Since the “Farewell Concert” was to be held indoors at Toronto’s Maple Leaf Auditorium, the designers felt that the idea of the letters could be used indoors as well to provide the missing backgrounds behind the band. What they ended up with was basically a modification of the letters used in the outdoor shows. They agreed on a wrap-around cyc design for the indoor stage that included the basic shape of the three letters, W-H-O. FM Productions made them from a translucent opaque material so that only when the letters were lit from behind would they show up. Adelman requested that a black scrim be put in front of the letters so that there was a choice of two looks — either a black background or the lighted letters.

It should be pointed out that Alan Adelman was brought into the production as a lighting consultant for the video. During the two weeks that Adelman spent touring with The Who, he was introduced to their lighting designer, Roger Searle, who has served the band for many years. It became apparent to Adelman that Searle’s lighting was highly explosive and dynamic, reflecting accurately the character of the band. According to Adelman, “The lighting was always changing — red, blue, amber, green, white, blue, magenta. There were really no specials on the band. It was mostly color, color, color — full stage washes bumping to the beat of the music, many of them in rapid succession. So much was visually happening on stage — the audience was being constantly bombarded with color changes. It was not a subtle show. When I first saw the show I had the feeling — wow! With all these colors and aircraft landing lights punching onto a white floor there was so much happening. All I could see were horrendous video contrast problems. I had a lot of thoughts on how to simplify the look of the show to ensure good video pictures. Then, I came to the brave realization that all the color and the chases were integral to what this band is about, and my job was not really to try and change the look of the show but to try and figure out a way to balance the look of the band in close-up with what was happening around them. I actually had to extend all this color and movement into what I wanted to be arresting wideshots.

“At this point, I felt my biggest contribution could be to concentrate my lighting on the audience. Video audience lighting is rarely explored to the extent that it could be and I hoped to make the ambience in the room an integral part of the show. I had reservations about obtaining the quantity of equipment and the degree of control I required on relatively short notice. However, Tasco Lighting was able to fill the order within our time frame.”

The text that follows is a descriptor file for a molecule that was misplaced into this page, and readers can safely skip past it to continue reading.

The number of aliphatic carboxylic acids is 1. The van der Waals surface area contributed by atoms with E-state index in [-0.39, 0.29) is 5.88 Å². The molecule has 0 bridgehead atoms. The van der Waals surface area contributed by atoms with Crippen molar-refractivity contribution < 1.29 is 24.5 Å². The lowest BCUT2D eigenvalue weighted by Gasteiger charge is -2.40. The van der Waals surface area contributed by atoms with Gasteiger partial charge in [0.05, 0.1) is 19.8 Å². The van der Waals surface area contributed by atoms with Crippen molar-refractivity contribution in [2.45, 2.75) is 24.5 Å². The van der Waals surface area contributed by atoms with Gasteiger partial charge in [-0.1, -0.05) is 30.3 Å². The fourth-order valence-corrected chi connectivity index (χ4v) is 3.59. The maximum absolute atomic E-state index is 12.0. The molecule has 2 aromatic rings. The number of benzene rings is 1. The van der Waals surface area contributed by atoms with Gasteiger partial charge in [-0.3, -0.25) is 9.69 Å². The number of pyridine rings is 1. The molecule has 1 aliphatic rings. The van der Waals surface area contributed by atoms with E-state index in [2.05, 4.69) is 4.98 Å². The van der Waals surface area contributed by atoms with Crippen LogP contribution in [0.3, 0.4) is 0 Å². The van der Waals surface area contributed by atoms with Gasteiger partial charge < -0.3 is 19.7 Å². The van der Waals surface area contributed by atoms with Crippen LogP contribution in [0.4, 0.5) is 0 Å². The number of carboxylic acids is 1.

In effect, Adelman was helping to create a two-hour rock video. The only difference is that most rock videos are only three or four minutes long and are done within all the comforts and safety of a studio. With 17,000 fans paying megabucks for tickets, conventional techniques were simply not going to work. Adelman kept the video audience’s vantage point in mind at all times. He felt it was essential to keep the relationship between the band, the arena crowd, and the home viewer very close. An essential element to home viewers is the feeling of “being there.” To include the camera in the inter-relationship between the band and the live audience is of critical importance in allowing the video audience to “feel” the same things that the live audience is feeling. “Through the use of imaginative audience lighting we were, in a sense, using the live audience as scenery for the video audience,” says Adelman. “But the live audience was obviously more than just scenery. They became a dynamic part of the total show. In essence we were all part of each other’s visual environment.”

After two weeks on tour with The Who, Adelman knew that his audience lighting should be as dynamic as Searle’s on-stage lighting. The key problem then became, “How do you do it?” Since the video camera “eye” has a fairly narrow contrast range, the lighting balance problems were going to be critical. For the most part, balancing the lighting really refers to the proper ratio of light on the performers (usually the followspots) in relation to the other objects in the camera’s vision. If the audience is to be seen in the same shot as the band, a relative amount of light must be focused directly onto those audience areas.